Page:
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Chapter 6: Muscles

TermDefinition
Contractility The ability of skeletal muscle to shorten with force
Excitability The capacity of skeletal muscle to respond to stimulus.
Extensibility The ability to be stretched
Elasticity Ability to recoil to their original resting length after they have been stretched.
Yes Do muscles help to produce heat essential for maintenance of normal body temperature
Epimysium connective tissue sheath that surrounds each skeletal muscle
Fascia connective tissue located outside the epimysium. surrounds and separates muscles
fascicle numerous visible bundles
perimysium loose connective tissue surrounds fascicle
fibers single muscle cells
endomysium connective tissue sheath surrounding each fiber
myofibrils threadlike structure that extends from one end of the fiber to the other
2 major kinds of protein actin myofilaments myosin myofilaments
actin myofilaments thin myofilaments - resemble 2 minute strands of pearls twisted together
myosin myofilaments thick myofilaments - resemble bundles of minute golf clubs
sarcomeres joined end to end to form the myofibril basic structural and functional unity of the muscle
resting membrane potential the charge difference across the membrane
action potential brief reversal back of the charge
motor neurons nerve cells that carry action potentials to skeletal muscle fibers
neuromuscular junction branch that connects to the muscle near the center of the cell
synapse another name for neuromuscular junction
motor unit a single motor neuron and all the skeletal muscle fibers it innervates
presynaptic terminal the enlarged nerve terminal
synaptic cleft the space between the presynaptic terminal and the muscle cell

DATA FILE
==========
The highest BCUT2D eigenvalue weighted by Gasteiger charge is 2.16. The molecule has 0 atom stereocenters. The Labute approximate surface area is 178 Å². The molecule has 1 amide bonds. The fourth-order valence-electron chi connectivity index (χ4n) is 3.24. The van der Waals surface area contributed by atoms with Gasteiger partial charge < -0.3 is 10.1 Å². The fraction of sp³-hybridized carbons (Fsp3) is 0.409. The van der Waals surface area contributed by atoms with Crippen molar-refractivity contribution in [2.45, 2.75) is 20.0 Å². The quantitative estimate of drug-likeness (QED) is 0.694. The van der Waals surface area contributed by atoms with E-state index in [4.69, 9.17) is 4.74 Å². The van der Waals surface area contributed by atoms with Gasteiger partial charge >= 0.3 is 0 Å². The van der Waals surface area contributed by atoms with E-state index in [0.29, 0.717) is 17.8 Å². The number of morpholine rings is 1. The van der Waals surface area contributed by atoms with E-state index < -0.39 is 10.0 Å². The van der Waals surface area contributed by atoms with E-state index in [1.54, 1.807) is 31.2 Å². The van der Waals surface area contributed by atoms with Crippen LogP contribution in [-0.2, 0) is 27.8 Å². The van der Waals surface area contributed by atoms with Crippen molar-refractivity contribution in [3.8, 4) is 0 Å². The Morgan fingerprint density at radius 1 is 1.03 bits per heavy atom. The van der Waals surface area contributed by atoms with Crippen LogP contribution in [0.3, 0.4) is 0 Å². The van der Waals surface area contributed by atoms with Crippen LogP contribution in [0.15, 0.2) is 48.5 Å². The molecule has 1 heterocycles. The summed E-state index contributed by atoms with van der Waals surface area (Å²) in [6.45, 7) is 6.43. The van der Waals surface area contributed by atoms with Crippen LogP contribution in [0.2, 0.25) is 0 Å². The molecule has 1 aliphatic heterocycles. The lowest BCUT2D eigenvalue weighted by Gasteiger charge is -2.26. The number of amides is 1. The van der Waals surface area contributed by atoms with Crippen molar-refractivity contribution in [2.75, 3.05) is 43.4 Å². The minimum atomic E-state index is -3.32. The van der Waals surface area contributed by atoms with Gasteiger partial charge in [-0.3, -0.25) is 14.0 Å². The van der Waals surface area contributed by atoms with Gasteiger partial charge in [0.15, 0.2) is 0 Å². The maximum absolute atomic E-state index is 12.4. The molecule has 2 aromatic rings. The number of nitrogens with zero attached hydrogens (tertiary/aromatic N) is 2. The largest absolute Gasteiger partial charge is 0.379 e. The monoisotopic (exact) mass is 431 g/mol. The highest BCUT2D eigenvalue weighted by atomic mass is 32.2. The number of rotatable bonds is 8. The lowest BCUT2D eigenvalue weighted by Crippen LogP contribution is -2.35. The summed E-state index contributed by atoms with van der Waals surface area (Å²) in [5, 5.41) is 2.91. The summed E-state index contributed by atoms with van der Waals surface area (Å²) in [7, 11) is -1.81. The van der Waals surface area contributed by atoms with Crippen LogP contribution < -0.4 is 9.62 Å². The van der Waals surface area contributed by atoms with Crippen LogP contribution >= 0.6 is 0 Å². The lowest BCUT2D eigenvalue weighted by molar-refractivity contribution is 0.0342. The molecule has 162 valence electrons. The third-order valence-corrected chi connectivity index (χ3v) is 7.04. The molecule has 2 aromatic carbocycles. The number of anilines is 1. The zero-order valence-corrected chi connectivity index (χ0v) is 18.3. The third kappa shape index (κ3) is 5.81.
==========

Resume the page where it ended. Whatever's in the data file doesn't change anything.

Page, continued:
postsynaptic terminal muscle fiber
synaptic vesicles located in the presynaptic terminal;secretes a neurotransmitter called acetylcholine
acetylcholine secretion from the synaptic vesicles
sarcolemma acetylcholine diffuses across the synaptic cleft and binds to receptor molecules in the muscle cell membrane
acetylcholinesterase the acetylcholine released into the synaptic cleft between the neuron and muscle cell is rapidly broken down by an enzymes
sliding filament mechanism sliding of actin myofilament past myosin myofilaments during contraction
muscle contraction occurs as actin and myosin myofilaments slide past one another causing the sarcomeres to shorten
muscle twitch a contraction of an entire muscle in response to a stimulus that causes the action potential in one or more muscle fibers
threshold point the muscle fiber will contract maximally
all-or-none response threshold phenomenon
lag phase the time between application of a stimulus to a motor neuron and the beginning of a contraction
contraction phase the time of contraction
relaxation phase the time during which the muscle relaxes
recruitment the increase in number of motor units being activated
ATP (adenosine triphosphate) needed for muscle contraction;produced in the mitochondria; short lived